Breeds

Beyond Blazes: Horse Markings Seldom Seen

It was early in our equine education that we learned the terms for the common white markings found on the head and legs of the horse. At five it’s pretty easy to remember the difference between a star, stripe, snip, and a blaze; between socks and stockings. And our imaginary mounts no doubt came complete with our favorite renditions of these markings (a heart-shaped star…a lightning-bolt blaze) so as to set them apart from all the less important horses in our make-believe herds.

But besides the usual white markings on the head and legs, other white and/or colored markings can be found on other parts of the horse’s body. As horse color specialist and genetic researcher Vera Kurskaya explains in her book “Horse Color Explored“, “they are conditionally called non-standard because they are less common and have a different basis.”

Here are some of the non-standard markings Kurskaya discusses in “Horse Color Explored”:

Acquired Markings

Acquired markings. Photo from “Horse Color Explored” by Vera Kurskaya

So-called acquired markings are formed as a result of injuries from grazes, burns, frostbite, and other damage to the horse’s body. One common cause is improperly fitting equipment, especially the saddle. White hair grows in affected areas after extended time or repeated trauma.

Chubari Spots

Chubari markings.

Chubari spots are oval or round, white or whitish spots, usually about the size of an egg. They occur in gray horses but should not be confused with dapples. Chubari spots are randomly scattered on the body of a horse and have sharply delineated borders. With the process of graying, the markings eventually become invisible, having merged with the “white” background.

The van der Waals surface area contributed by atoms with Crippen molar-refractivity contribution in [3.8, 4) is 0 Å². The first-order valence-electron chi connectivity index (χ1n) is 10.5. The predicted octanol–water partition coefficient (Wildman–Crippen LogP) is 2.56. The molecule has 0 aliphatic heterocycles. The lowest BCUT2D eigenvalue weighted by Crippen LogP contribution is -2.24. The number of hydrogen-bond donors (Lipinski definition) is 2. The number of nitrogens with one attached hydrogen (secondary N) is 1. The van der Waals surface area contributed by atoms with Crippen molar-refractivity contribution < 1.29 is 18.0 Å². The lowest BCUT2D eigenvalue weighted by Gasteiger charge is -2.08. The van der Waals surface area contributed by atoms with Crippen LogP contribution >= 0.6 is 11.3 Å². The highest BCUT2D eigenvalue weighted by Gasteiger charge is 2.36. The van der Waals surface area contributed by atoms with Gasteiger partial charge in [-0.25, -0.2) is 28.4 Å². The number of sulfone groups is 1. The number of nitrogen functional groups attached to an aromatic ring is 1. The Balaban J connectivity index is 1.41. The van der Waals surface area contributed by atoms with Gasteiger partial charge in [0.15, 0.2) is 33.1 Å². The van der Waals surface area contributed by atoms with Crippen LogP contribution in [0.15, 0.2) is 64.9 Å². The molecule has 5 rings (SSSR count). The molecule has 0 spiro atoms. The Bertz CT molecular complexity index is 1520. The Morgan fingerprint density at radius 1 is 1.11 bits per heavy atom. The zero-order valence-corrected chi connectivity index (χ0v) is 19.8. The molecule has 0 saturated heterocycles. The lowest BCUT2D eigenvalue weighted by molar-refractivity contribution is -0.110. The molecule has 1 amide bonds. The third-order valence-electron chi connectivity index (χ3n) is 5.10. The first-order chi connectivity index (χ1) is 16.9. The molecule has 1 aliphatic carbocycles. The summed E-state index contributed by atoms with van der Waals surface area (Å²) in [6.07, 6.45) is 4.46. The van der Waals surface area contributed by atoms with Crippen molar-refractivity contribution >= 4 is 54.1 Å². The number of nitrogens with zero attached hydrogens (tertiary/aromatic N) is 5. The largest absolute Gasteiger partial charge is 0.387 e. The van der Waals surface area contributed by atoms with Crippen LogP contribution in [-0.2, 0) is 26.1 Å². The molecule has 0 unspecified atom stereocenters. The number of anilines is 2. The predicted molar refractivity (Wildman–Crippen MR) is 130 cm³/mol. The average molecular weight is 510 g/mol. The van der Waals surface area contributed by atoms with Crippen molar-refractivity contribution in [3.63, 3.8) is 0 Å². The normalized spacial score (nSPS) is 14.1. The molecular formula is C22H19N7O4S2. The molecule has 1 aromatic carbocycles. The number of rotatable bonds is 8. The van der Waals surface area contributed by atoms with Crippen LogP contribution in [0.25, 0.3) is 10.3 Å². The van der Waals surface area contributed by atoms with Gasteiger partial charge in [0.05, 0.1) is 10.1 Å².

Chubari spots are most often observed in Thoroughbred and Akhal-Teke horses. Although these markings have a genetic basis, their nature or potential connection with the Gray gene is not clear.

Birdcatcher Markings and Birdcatcher Ticking

Birdcatcher markings received the name commonly used to describe this phenomenon from the Thoroughbred stallion Irish Birdcatcher. They consist of round, white specks with sharp edges (sometimes called flakes) scattered irregularly on the horse’s body. They can appear on a horse with age (foals do not have them) and can also disappear over time. Their number seldom increases, but sometimes they can increase in size.

Birdcatcher markings. Photo from “Horse Color Explored” by Vera Kurskaya

Birdcatcher markings can either be located randomly or concentrated on any part of the body—the shoulder, side, topline. Flakes are often concentrated on the croup, especially on the top, and are surrounded quite often by weak roaning. These marks are observed in particular breeding lines, and may have a hereditary nature. There are some who feel these markings are controlled by genes that are responsible for spotted sabino color. It has been observed that horses with these spots almost always have white markings on the head and legs.

Birdcatcher markings can be found in almost all breeds of horses; most often in Arabians and Thoroughbreds.